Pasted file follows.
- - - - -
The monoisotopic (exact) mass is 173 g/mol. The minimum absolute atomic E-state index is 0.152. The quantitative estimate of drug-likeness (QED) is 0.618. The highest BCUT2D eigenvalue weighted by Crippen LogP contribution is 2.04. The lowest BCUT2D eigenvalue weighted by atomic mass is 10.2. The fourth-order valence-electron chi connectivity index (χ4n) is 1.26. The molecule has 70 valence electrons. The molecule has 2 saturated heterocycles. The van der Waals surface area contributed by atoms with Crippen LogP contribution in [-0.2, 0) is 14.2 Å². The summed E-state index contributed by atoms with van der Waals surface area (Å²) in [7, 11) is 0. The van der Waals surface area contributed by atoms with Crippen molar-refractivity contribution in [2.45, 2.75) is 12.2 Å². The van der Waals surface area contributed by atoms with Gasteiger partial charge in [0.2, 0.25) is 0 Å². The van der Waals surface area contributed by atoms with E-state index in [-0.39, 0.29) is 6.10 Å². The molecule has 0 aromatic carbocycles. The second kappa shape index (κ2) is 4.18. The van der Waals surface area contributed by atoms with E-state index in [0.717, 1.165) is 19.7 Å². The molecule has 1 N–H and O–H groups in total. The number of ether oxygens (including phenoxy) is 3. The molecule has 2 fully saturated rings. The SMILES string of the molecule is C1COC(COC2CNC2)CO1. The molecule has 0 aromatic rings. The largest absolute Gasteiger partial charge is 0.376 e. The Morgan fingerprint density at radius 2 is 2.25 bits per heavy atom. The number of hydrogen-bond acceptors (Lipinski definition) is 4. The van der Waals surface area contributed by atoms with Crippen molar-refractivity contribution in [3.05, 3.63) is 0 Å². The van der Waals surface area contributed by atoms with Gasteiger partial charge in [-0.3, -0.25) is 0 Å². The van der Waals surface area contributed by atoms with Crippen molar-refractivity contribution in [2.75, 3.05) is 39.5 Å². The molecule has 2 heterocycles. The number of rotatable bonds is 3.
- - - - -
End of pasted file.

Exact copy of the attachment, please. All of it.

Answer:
The monoisotopic (exact) mass is 173 g/mol. The minimum absolute atomic E-state index is 0.152. The quantitative estimate of drug-likeness (QED) is 0.618. The highest BCUT2D eigenvalue weighted by Crippen LogP contribution is 2.04. The lowest BCUT2D eigenvalue weighted by atomic mass is 10.2. The fourth-order valence-electron chi connectivity index (χ4n) is 1.26. The molecule has 70 valence electrons. The molecule has 2 saturated heterocycles. The van der Waals surface area contributed by atoms with Crippen LogP contribution in [-0.2, 0) is 14.2 Å². The summed E-state index contributed by atoms with van der Waals surface area (Å²) in [7, 11) is 0. The van der Waals surface area contributed by atoms with Crippen molar-refractivity contribution in [2.45, 2.75) is 12.2 Å². The van der Waals surface area contributed by atoms with Gasteiger partial charge in [0.2, 0.25) is 0 Å². The van der Waals surface area contributed by atoms with E-state index in [-0.39, 0.29) is 6.10 Å². The molecule has 0 aromatic carbocycles. The second kappa shape index (κ2) is 4.18. The van der Waals surface area contributed by atoms with E-state index in [0.717, 1.165) is 19.7 Å². The molecule has 1 N–H and O–H groups in total. The number of ether oxygens (including phenoxy) is 3. The molecule has 2 fully saturated rings. The SMILES string of the molecule is C1COC(COC2CNC2)CO1. The molecule has 0 aromatic rings. The largest absolute Gasteiger partial charge is 0.376 e. The Morgan fingerprint density at radius 2 is 2.25 bits per heavy atom. The number of hydrogen-bond acceptors (Lipinski definition) is 4. The van der Waals surface area contributed by atoms with Crippen molar-refractivity contribution in [3.05, 3.63) is 0 Å². The van der Waals surface area contributed by atoms with Gasteiger partial charge in [-0.3, -0.25) is 0 Å². The van der Waals surface area contributed by atoms with Crippen molar-refractivity contribution in [2.75, 3.05) is 39.5 Å². The molecule has 2 heterocycles. The number of rotatable bonds is 3.